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French publishers make a fool of themselves by demanding compulsory licence

Am 29. November 2019 - 18:29 Uhr von Tom Hirche

French press publishers were granted their own ancillary copyright a month ago. So far, they have not been able to generate any significant income. With an antitrust complaint against Google, they now believe they can change this. A misbelief.

Adaptations to ancillary copyright law

The French government was rushing to implement the new EU Copyright Directive. The necessary changes to the law came into force in October. This includes the introduction of an ancillary copyright for press publishers, which is supposed to lead to license revenues.

As expected, the hoped-for rain of money has failed to materialise. Google, the main addressee of the new ancillary copyright law, had already announced in September that it would adapt its search results to the new requirements. And so they did.

By default, only the headlines of linked press articles are now displayed in the Google search in France. If a publisher wants a short snippet or a preview image to appear, it can set this down to the last detail itself. However, the US company will not pay any licence fees for this.

Pretended outrage

The association L'Alliance de la presse d'information générale accuses Google of trampling all over the new ancillary copyright law. In an open letter, it is also said that the Directive is being ridiculed by Google. "It is exploiting the subtleties of national law so as to thwart its spirit."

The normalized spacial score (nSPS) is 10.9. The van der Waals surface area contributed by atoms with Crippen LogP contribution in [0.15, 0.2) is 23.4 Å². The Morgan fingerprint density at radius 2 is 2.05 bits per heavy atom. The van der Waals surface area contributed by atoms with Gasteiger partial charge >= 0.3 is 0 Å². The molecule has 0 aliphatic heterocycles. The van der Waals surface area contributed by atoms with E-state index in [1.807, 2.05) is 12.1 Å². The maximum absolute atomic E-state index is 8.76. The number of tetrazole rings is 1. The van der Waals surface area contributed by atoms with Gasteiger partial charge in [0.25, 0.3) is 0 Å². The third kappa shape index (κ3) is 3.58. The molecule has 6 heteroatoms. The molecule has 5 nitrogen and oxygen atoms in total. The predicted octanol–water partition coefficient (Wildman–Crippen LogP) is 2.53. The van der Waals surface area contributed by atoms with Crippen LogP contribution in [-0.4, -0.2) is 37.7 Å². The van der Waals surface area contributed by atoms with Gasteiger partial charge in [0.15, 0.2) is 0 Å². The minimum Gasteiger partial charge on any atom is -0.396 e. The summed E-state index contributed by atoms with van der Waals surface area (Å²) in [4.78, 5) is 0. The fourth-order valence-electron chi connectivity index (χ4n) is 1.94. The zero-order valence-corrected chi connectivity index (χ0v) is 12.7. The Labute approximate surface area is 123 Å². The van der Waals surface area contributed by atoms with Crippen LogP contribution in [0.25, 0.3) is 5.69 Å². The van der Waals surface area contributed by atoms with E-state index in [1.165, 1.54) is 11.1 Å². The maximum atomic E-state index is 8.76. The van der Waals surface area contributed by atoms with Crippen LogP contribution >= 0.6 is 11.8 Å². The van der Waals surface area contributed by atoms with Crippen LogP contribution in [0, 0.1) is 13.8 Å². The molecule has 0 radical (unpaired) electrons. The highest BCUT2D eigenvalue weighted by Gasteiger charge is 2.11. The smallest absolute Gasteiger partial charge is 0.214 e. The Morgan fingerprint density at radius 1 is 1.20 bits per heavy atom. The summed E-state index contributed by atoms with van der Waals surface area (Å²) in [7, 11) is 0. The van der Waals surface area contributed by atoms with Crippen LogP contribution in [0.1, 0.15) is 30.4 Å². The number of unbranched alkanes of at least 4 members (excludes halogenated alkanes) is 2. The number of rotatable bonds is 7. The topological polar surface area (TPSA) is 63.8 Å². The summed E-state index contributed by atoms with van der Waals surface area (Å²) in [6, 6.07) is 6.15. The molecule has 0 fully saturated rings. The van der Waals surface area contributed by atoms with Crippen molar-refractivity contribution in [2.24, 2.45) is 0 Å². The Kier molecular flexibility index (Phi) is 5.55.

What Google actually does is strictly adhering to the legal requirements set out in the new ancillary copyright law. Only "individual words or very short extracts" may be used license-free. Headlines probably fall under this exception. Whether this also applies to snippets and thumbnails is highly uncertain.

The French publishers, however, do not want to accept this. They have filed a complaint with the national competition authority, as Golem and heise online report. Google is exploiting its dominant position, they argue.

Compulsory licence as next crazy idea

What they're trying to achieve could hardly be more absurd. Google is to be legally forced to provide a service that generates website traffic for publishers (that would be ok) and additionally pay a license fee to those publishers.

They won't succeed with that. Also, with their reaction the publishers  show how important Google's service is for them. It eventually creates a win-win situation.

In Germany, the press publishers had already made a similar attempt and failed. The Bundeskartellamt had clearly rejected the demand for a compulsory licence.

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